Female genetic superiority: when it comes to survival, two X chromosomes beat an X and a Y
In a new book, a geneticist argues for the biological superiority of women
Men, on average, tend to be the stronger sex, when it comes to lifting and carrying, thanks to their bigger muscles. But according to physician and geneticist Dr. Sharon Moalem when it comes to health and long term survival, women are the stronger sex.
Men are more vulnerable to diseases like COVID-19, which seems to be killing more men than women. And this isn't just a COVID thing. Women are also better at surviving cancer. They're less likely to suffer from developmental disabilities. And they live longer.
It all comes down to the chromosomes. Most women have two robust, redundant X chromosomes. Most men have a single X and a relatively genetically impoverished Y chromosome. And this makes a world of difference.
Dr. Sharon Moalem said this female biological advantage really crystallized for him a few years ago in a very personal and painful way. It's one of the stories he tells in his new book, The Better Half: An Argument For The Genetic Superiority of Women.
Dr. Moalem joined Quirks & Quarks host Bob McDonald to talk about his new book.
This interview has been edited and condensed.
Tell me about that moment a few years ago when you realized why females seemed to have the biological upper hand.
I was spending one of these quiet lovely afternoons with my better half. We were traveling on a pretty empty street and out of the blue someone ran a red light and hit us broadside. Our car flipped, we rolled twice, it was a pretty horrific accident, we were really lucky to be alive.
I started to think how lucky she is and how grateful I was that she has the use of two X sex chromosomes, while I only have the use of one. That's because females having that extra X gives them a survival advantage throughout the entire life course.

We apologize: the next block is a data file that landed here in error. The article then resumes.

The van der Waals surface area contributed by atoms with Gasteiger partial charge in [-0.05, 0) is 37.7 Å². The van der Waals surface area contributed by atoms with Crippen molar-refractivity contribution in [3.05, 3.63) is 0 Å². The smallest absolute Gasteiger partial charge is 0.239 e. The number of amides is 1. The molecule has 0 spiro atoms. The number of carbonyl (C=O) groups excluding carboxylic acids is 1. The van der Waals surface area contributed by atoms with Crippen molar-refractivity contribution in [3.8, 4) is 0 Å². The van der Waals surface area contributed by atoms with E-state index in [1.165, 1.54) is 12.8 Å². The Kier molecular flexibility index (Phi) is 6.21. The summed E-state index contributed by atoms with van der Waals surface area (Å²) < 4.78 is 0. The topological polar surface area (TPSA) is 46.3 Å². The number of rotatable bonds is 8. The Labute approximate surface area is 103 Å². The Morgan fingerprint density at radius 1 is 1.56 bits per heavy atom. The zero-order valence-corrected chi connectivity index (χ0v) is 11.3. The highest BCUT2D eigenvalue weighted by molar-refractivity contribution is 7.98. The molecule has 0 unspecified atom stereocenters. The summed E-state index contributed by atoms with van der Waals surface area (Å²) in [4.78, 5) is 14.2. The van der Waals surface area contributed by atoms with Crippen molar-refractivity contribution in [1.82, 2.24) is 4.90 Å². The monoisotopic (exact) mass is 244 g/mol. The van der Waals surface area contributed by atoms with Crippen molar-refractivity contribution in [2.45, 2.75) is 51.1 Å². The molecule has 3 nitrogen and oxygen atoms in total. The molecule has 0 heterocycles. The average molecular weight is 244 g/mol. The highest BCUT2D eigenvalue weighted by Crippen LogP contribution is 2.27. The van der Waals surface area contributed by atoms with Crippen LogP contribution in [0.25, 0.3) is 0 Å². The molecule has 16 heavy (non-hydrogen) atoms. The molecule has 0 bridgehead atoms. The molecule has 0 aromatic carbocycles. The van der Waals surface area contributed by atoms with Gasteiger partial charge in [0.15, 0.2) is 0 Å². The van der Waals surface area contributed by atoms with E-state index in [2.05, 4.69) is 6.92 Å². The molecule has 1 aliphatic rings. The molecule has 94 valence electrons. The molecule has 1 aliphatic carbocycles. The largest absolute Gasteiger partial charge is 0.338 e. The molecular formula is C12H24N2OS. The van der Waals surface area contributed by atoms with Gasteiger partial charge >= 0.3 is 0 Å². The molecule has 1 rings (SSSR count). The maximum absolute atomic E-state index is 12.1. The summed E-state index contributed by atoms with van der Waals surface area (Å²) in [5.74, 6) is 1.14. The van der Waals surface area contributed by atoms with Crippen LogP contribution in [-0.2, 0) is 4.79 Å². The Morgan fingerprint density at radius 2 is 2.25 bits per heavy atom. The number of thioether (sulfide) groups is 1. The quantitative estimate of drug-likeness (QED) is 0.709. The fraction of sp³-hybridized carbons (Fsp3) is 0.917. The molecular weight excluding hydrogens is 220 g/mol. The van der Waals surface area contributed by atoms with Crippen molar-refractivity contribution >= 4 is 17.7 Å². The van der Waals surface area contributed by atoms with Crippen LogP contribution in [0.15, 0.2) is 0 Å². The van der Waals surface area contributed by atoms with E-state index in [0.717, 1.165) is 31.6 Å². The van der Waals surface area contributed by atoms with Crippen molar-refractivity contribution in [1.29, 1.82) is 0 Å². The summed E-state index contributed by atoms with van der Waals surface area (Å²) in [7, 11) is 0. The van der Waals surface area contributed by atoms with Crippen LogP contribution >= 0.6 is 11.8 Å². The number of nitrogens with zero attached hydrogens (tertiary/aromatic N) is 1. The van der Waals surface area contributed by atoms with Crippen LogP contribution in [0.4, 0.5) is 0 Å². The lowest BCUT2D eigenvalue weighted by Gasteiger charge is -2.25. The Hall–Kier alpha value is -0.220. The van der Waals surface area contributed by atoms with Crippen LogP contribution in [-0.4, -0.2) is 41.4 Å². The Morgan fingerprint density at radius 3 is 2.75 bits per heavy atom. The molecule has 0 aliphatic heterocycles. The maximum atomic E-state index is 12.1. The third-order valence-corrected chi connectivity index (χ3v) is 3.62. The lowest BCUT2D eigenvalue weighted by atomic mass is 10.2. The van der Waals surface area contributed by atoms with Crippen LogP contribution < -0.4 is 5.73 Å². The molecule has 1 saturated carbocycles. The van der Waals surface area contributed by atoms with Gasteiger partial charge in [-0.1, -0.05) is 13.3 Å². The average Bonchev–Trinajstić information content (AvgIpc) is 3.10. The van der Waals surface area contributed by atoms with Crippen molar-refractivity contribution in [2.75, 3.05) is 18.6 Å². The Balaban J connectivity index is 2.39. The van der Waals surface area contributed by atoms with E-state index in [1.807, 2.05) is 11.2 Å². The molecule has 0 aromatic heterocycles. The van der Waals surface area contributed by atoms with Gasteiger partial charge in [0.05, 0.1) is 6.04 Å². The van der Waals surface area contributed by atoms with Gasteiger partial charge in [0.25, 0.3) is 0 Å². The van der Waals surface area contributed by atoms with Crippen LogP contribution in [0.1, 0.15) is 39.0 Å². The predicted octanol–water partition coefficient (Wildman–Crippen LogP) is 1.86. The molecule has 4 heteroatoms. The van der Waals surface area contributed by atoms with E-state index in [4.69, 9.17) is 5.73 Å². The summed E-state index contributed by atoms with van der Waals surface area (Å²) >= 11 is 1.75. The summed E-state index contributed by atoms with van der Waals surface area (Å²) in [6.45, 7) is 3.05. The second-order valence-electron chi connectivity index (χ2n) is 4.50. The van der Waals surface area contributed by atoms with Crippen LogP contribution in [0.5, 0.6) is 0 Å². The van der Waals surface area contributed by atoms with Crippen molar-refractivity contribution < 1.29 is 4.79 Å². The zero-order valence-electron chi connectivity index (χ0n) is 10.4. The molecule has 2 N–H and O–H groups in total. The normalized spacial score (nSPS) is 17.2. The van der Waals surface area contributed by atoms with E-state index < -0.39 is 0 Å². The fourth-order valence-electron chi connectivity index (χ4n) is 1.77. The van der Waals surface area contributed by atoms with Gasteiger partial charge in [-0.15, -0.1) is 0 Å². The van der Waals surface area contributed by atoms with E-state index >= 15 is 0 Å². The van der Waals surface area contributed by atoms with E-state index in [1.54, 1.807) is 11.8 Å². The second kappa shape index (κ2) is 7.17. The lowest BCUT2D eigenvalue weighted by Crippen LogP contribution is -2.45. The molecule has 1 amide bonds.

Women are actually a mosaic. They're made up of two populations of cells everywhere you look in their body. And each population of cells is using one X over the other predominantly and cooperating and then sharing that genetic knowledge between them.
And so for example for my wife, while her skin was healing, if one X had genes that were much better for her skin to heal in a much more rapid way, that population of cells would take over and give her the ability to heal much faster than I would.
And if, say, the other population of cells in her immune system that are using the X from her mother as opposed to her father are much better at fighting infections that would also explain why my wife did so much better when it came to overcoming the infections that we both had while overcoming that horrific car accident.
Just to make it clear here is some basic biology. Women inherit an X chromosome from each parent so they have XX and men get an X from their mother and a Y from their father. So they are XY.
Correct. Females really are just endowed with a backup. And so this helps explain the reason that females' cells are constantly cooperating everywhere in the body, sharing this genetic knowledge. They have two populations of cells using two different Xs. This is the origin of the survival advantage that I'm arguing that allows females to overcome every biological challenge throughout the course of their lives compared to men.
How does this play out in Covid 19 mortality rates between the sexes?